Tuesday, October 15, 2013
Recording Life Stories in a Parallel Universe
The independent contractor world of personal historians is being populated by a growing group of new inhabitants...we know them as court reporters. As natural-born listeners (and personal historians in a sense), court reporters are predisposed to memorializing events. The personal history business has become a field court reporters easily relate to and transition into.
It especially attracts reporters in the latter years of their career. As we grow older, it’s only natural to reminisce about our own family, our childhood, now long-gone grandparents who were (and always will be) dear to us.
After spending three decades as a court reporting agency owner in New York City and on Long Island, I decided it was time for a change of pace...so I immigrated to the legacy profession. I always loved hearing my grandmothers’ stories about their early childhood…and there were lots of stories. I started helping others memorialize their stories for coming generations to enjoy.
It’s funny, that change of pace I was looking for really turned out to be one that was not a change at all, except for the venue: from courtroom to living room. As a personal historian, I consider the storyteller “the witness;” the “swear-in” is their introduction with their name, address, date of birth; photographs and personal memorabilia are “exhibits;” friends and family are “expert witnesses.” There is technical, legal, and medical “testimony” when corporate clients tell about starting their business (perhaps decades earlier) and the evolution to present day. There’s even "off-the-record discussion" (when recording is paused for an occasional break).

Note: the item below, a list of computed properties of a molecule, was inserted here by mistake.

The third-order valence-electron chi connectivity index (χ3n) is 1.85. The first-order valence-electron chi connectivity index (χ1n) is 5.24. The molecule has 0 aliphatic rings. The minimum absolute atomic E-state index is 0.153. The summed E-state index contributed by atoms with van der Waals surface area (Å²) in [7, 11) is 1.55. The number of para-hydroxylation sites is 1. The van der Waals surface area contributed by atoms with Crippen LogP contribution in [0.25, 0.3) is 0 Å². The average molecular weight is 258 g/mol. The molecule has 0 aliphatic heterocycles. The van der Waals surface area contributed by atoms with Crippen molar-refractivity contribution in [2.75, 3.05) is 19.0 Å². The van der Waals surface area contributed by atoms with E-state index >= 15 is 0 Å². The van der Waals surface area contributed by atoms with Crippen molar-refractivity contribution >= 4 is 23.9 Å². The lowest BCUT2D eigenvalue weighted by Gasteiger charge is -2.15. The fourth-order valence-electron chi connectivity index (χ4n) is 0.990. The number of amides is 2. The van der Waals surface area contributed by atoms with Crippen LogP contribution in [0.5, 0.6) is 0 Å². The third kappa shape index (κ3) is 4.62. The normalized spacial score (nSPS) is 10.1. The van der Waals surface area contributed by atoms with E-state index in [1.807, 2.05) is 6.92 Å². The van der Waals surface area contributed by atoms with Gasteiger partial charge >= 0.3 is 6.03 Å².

Of course court reporting skills are not required for those pursuing a career as a personal historian. The job requirements are: exemplary interpersonal, written, and verbal communication skills, organization (you are an independent contractor after all), business acumen is always a plus, and a passion to preserve our heritage.
It’s your legacy. It’s our legacy. Pass it on.